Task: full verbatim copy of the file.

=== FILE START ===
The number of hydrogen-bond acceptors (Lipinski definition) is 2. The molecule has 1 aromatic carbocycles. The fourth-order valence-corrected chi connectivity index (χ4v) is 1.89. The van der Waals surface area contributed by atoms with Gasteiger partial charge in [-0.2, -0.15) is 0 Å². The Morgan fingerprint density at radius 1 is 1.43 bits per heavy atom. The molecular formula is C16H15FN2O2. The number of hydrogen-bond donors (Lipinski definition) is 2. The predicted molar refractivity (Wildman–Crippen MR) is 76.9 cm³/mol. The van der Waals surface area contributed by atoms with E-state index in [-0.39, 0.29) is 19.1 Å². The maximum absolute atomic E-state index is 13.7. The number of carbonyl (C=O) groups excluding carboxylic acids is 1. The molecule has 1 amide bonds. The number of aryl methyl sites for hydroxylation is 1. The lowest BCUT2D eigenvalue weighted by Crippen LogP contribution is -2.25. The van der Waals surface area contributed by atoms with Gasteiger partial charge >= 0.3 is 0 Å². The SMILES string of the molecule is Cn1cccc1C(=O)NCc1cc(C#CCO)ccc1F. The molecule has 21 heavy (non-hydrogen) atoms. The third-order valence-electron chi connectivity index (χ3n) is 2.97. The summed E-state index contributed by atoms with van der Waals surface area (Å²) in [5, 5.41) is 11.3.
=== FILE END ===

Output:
The number of hydrogen-bond acceptors (Lipinski definition) is 2. The molecule has 1 aromatic carbocycles. The fourth-order valence-corrected chi connectivity index (χ4v) is 1.89. The van der Waals surface area contributed by atoms with Gasteiger partial charge in [-0.2, -0.15) is 0 Å². The Morgan fingerprint density at radius 1 is 1.43 bits per heavy atom. The molecular formula is C16H15FN2O2. The number of hydrogen-bond donors (Lipinski definition) is 2. The predicted molar refractivity (Wildman–Crippen MR) is 76.9 cm³/mol. The van der Waals surface area contributed by atoms with E-state index in [-0.39, 0.29) is 19.1 Å². The maximum absolute atomic E-state index is 13.7. The number of carbonyl (C=O) groups excluding carboxylic acids is 1. The molecule has 1 amide bonds. The number of aryl methyl sites for hydroxylation is 1. The lowest BCUT2D eigenvalue weighted by Crippen LogP contribution is -2.25. The van der Waals surface area contributed by atoms with Gasteiger partial charge >= 0.3 is 0 Å². The SMILES string of the molecule is Cn1cccc1C(=O)NCc1cc(C#CCO)ccc1F. The molecule has 21 heavy (non-hydrogen) atoms. The third-order valence-electron chi connectivity index (χ3n) is 2.97. The summed E-state index contributed by atoms with van der Waals surface area (Å²) in [5, 5.41) is 11.3.